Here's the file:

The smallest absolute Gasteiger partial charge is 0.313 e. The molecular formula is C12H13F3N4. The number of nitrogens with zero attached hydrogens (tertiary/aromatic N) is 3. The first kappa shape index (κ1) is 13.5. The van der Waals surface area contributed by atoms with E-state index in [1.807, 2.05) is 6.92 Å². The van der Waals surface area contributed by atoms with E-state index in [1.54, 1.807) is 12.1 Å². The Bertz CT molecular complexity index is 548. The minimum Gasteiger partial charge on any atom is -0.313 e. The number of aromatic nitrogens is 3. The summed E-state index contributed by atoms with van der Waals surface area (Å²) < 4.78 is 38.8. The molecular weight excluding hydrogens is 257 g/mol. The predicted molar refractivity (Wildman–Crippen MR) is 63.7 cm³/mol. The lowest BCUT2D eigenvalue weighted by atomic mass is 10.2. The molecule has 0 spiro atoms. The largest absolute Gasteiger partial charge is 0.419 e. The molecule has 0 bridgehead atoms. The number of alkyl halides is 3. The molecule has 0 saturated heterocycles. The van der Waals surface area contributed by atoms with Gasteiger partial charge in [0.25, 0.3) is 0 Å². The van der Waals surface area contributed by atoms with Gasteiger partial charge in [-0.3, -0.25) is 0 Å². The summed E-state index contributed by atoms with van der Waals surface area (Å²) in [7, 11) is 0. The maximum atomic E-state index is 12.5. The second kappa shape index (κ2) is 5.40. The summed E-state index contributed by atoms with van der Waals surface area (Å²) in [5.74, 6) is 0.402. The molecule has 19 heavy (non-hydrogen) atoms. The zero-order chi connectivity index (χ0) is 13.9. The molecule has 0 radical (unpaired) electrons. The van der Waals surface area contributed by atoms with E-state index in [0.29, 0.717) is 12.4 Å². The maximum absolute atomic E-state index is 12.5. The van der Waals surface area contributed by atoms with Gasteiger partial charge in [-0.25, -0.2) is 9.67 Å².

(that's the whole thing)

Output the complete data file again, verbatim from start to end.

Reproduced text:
The smallest absolute Gasteiger partial charge is 0.313 e. The molecular formula is C12H13F3N4. The number of nitrogens with zero attached hydrogens (tertiary/aromatic N) is 3. The first kappa shape index (κ1) is 13.5. The van der Waals surface area contributed by atoms with E-state index in [1.807, 2.05) is 6.92 Å². The van der Waals surface area contributed by atoms with E-state index in [1.54, 1.807) is 12.1 Å². The Bertz CT molecular complexity index is 548. The minimum Gasteiger partial charge on any atom is -0.313 e. The number of aromatic nitrogens is 3. The summed E-state index contributed by atoms with van der Waals surface area (Å²) < 4.78 is 38.8. The molecular weight excluding hydrogens is 257 g/mol. The predicted molar refractivity (Wildman–Crippen MR) is 63.7 cm³/mol. The lowest BCUT2D eigenvalue weighted by atomic mass is 10.2. The molecule has 0 spiro atoms. The largest absolute Gasteiger partial charge is 0.419 e. The molecule has 0 bridgehead atoms. The number of alkyl halides is 3. The molecule has 0 saturated heterocycles. The van der Waals surface area contributed by atoms with Gasteiger partial charge in [0.25, 0.3) is 0 Å². The van der Waals surface area contributed by atoms with Gasteiger partial charge in [-0.3, -0.25) is 0 Å². The summed E-state index contributed by atoms with van der Waals surface area (Å²) in [7, 11) is 0. The maximum atomic E-state index is 12.5. The second kappa shape index (κ2) is 5.40. The summed E-state index contributed by atoms with van der Waals surface area (Å²) in [5.74, 6) is 0.402. The molecule has 19 heavy (non-hydrogen) atoms. The zero-order chi connectivity index (χ0) is 13.9. The molecule has 0 radical (unpaired) electrons. The van der Waals surface area contributed by atoms with E-state index in [0.29, 0.717) is 12.4 Å². The maximum absolute atomic E-state index is 12.5. The van der Waals surface area contributed by atoms with Gasteiger partial charge in [-0.25, -0.2) is 9.67 Å².